“Sex is good, but not as good as sweet, fresh corn.”Â — Garrison Keillor
I agree with America’s favorite radio host that corn – while sweet and fresh – is one of the very best simple pleasures of life. When I bite into a steamy ear dripping with butter and salt, IÂ just want to stand up and shout “Life is GOOD!” Naturally, I am always looking for easy recipes that will enhance corn’s golden goodness. Especially easy, flavorful and healthy meals. Yes, I did use the word “healthy,” which corn is when eaten in its whole state. Who says you can’t do Meatless Monday on the grill?
(**Food Trivia Question: Is corn a vegetable or a grain? See the end of this post for the answer!)
There are two schools of thought on corn fritters: deep fry them so they’ll be globe shaped, or make them pancake style. I think you can tell by the photo which style I chose. That way, you can make a pretty stacks with a little dressed arugula and some ripe tomatoes. And, a bonus: this easy dinner takes 20 minutes, max – even if you have to shuck the corn!
SUMMER’S END GRILLED CORN FRITTER STACKS RECIPE
Serves 4 as a main dish; Total time 20 minutes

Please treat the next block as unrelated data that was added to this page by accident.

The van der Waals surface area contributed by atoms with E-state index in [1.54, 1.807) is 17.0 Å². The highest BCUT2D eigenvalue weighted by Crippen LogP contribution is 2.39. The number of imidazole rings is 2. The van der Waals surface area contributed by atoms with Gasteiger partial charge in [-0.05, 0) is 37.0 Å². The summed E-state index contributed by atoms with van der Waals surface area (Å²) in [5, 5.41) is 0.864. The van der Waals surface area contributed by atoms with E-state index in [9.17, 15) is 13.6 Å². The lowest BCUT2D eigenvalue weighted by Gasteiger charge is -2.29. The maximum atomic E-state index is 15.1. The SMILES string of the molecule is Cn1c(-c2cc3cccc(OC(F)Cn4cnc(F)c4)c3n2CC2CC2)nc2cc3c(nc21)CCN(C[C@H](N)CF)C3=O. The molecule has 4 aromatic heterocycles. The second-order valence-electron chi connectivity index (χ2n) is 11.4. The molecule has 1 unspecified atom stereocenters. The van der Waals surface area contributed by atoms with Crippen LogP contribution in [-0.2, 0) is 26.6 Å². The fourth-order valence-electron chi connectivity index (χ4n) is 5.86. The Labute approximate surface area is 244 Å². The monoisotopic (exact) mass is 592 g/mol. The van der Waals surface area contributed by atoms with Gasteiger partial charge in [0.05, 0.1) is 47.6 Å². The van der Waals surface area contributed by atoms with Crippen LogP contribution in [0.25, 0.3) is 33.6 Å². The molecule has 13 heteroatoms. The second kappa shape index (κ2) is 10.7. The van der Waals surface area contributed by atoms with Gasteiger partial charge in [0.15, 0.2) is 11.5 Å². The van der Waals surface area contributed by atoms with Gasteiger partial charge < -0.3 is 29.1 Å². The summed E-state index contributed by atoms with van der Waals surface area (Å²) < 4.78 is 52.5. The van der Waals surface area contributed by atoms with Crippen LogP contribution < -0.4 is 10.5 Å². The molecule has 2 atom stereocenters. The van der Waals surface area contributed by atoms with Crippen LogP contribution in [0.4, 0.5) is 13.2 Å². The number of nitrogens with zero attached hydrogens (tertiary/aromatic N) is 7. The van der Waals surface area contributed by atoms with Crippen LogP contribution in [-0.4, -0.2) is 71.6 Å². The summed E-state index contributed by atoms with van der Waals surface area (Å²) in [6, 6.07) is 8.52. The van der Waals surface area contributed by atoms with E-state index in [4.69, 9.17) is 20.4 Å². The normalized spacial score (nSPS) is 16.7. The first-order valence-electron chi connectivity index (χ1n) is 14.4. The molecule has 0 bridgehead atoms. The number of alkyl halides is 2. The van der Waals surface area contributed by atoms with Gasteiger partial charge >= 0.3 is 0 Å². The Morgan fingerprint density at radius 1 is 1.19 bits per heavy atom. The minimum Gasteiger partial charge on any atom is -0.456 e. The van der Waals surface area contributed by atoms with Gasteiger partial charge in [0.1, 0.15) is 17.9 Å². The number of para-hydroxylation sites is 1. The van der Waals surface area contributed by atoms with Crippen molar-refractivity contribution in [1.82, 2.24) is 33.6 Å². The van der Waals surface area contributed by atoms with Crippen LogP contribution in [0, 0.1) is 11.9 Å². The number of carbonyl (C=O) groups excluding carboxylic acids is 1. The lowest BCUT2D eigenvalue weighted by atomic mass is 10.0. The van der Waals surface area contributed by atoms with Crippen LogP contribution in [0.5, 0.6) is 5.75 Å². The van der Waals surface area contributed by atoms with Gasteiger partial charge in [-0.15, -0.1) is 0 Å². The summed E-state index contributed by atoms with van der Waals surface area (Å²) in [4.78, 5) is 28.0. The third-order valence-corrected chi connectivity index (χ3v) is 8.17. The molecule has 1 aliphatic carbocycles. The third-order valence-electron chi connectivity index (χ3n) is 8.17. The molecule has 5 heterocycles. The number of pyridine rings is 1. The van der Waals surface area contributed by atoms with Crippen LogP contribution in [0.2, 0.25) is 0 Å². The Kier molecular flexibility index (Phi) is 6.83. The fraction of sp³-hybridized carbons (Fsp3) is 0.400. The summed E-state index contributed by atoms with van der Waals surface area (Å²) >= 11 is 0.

1/2 cup all purpose flour*
1 teaspoon baking powder
1/3 cup 2 per cent milk
1 egg, beaten
1 1/2 cups grilled corn kernels (kernels cut from two large ears that have been grilled)
1/3 cup thinly sliced green onions
1 teaspoon cayenne pepper sauce ( I like Frank’s)
8 cups arugula, dressed with a little vinaigrette
4 large ripe tomatoes, sliced 1/4 inch thick
Combine flour, baking powder and then stir in milk, egg, corn kernels, green onion and hot sauce.
Heat a large skillet to medium high heat and spread a little butter in skillet. Drop 1/4 inch mounds of batter into pan and then flatten into 1/2 inch thick cakes. Cook as you would cook pancakes, until golden brown on each side.
Serve stacked with alternating layers of fritters, tomato slices and arugula.
* TO MAKE A GLUTEN-FREE VERSION, REPLACE A P FLOUR WITH 1/4 CUP BROWN RICE FLOUR AND 1/4 CUP CORNMEAL.
** OK, there is a huge debate about this among food experts, but it can be argued that corn is BOTH a vegetable and a grain.
— posted by Donna